In collaboration with her supervisors (Lawrence Barsalou and Jude Stevenson), Courtney Taylor-Browne Luka won a competition for TLC Foundation funds to significantly develop and extend her PhD research.
Title: Understanding, predicting, and changing hairpulling across specific situations
Synopsis: Our research aims to understand, predict, and ultimately change hairpulling. Hairpulling behaviours are highly varied, differing in pulling sites, frequency, and duration, not only between individuals but also within. Research has further suggested that hairpulling is highly situation specific, tending to occur more often in some situations than others. To the extent that pulling reflects situational constraints, this suggests measuring and working with it in a situated manner.
Problematically, however, measures that assess hairpulling in individuals are unsituated, meaning that they evaluate hairpulling experiences using items that abstract over specific situations. Take, for example, an item from the Massachusetts General Hospital-Hair Pulling Scale, “On an average day, how often did you actually pull your hair?” To evaluate this item, individuals must abstract over many specific situations they experienced previously to provide an overall judgement across them. By not assessing specific situations, unsituated measures may instead measure intuitive theories about oneself more than experiences of actual pulling situations. Further, unsituated theories are unable to provide much detail about pulling behaviour, such as initiating conditions (e.g., environmental triggers), surrounding actions (e.g., rituals), and outcomes (e.g., changes in emotion). Not capturing situational features of pulling experiences limits our ability to understand an individual’s hairpulling, in turn limiting our ability to accurately predict and ultimately change it. Our project aims to better understand, predict, and change hairpulling behaviour in specific situations.
In previous research, we have developed a new situated approach to measuring hairpulling, whereby individuals no longer abstract over specific situations to produce overall judgements of their hairpulling experience. Instead, individuals rate their experiences of pulling in specific situations (e.g., while watching television, while cleaning the house). Because this approach is grounded in two dimensions of situatedness—situational experience and the situated action cycle—we call it the Situated Assessment Method (SAM²). On the first dimension of situatedness, SAM² assesses a behaviour, such as pulling in specific life situations. On the second dimension of situatedness SAM² assess the basic phases of the target behaviour in the situation, including environmental cues that trigger it, appraisals and goals that arise from these triggers, emotion and motivation in the body, cognitive and motoric actions to achieve goals, and the outcomes of these actions on the environment and oneself. Thus, to measure a behaviour like hairpulling, SAM² assesses it in the situations where it occurs across all these phases of the behaviour. Additionally, we measure these phases in ways that reflect three major theoretical perspectives traditionally used to explain trichotillomania: the Comprehensive Behavioural Model (ComB), the Cognitions and Beliefs Model, and the Emotion Regulation Model.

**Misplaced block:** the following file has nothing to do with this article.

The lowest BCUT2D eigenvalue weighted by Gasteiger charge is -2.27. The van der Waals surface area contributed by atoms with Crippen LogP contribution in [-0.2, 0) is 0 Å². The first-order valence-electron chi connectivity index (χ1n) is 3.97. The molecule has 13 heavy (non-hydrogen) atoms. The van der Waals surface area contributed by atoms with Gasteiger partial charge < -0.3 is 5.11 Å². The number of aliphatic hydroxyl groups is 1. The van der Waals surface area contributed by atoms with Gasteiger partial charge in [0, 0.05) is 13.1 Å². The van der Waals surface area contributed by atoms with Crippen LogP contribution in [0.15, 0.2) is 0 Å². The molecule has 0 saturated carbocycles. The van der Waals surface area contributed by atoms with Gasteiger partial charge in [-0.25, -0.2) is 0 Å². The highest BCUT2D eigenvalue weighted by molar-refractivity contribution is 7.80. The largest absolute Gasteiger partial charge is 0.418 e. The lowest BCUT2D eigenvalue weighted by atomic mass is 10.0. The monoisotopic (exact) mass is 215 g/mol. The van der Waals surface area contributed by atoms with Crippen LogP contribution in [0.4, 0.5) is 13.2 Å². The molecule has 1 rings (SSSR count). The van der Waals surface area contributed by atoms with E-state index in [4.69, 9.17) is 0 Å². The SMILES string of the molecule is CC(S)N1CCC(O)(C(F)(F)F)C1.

Using the SAM2 method, we construct detailed models of the situational features that best predict pulling for a single individual. Consistent with the ComB model, triggers positively predict pulling/urge across most individuals. Consistent with the Cognitions and Beliefs model, reduced control increases hairpulling for many individuals, with negative feelings about oneself predicting pulling urge/frequency in some individuals. Consistent with the Emotion Regulation Model, pulling/urge to pull is positively related to reduction in negative emotion. Beyond the general trends just described, our results highlight how hairpulling experiences vary tremendously across individuals, while demonstrating that SAM² captures them effectively.
We further propose that SAM² can be used as an effective intervention for trichotillomania, decreasing frequency and urge of pulling. Encouraging individuals to process potential pulling situations in terms of the frequency and urge to pull, together with situational predictors of pulling, such as triggers, control, consequences etc., may help them understand what is happening in their specific pulling situations. As a result of becoming more consciously aware of situational factors associated with pulling, individuals may become better able to cope effectively with them. Essentially, SAM² offers a behaviour change intervention that can translate into helping individuals anticipate their pulling episodes, together with becoming more aware of the situational features relevant to pulling. By becoming more aware of how their specific form of pulling operates in specific situations, pullers may become better able to regulate their behaviour. A study to be performed in the coming year will assess whether SAM2 offers an effective behaviour change intervention.
Besides producing an increased understanding of individual hair pulling that promotes effective behaviour change, SAM2 can also be used to provide feedback that directs individuals to effective interventions for moderating the situational factors most relevant for them. If our research demonstrates that SAM² can be an effective behavioural change intervention, we anticipate that an app utilising SAM² could be used by those who wish to understand their hairpulling and potentially reduce its frequency and associated urges.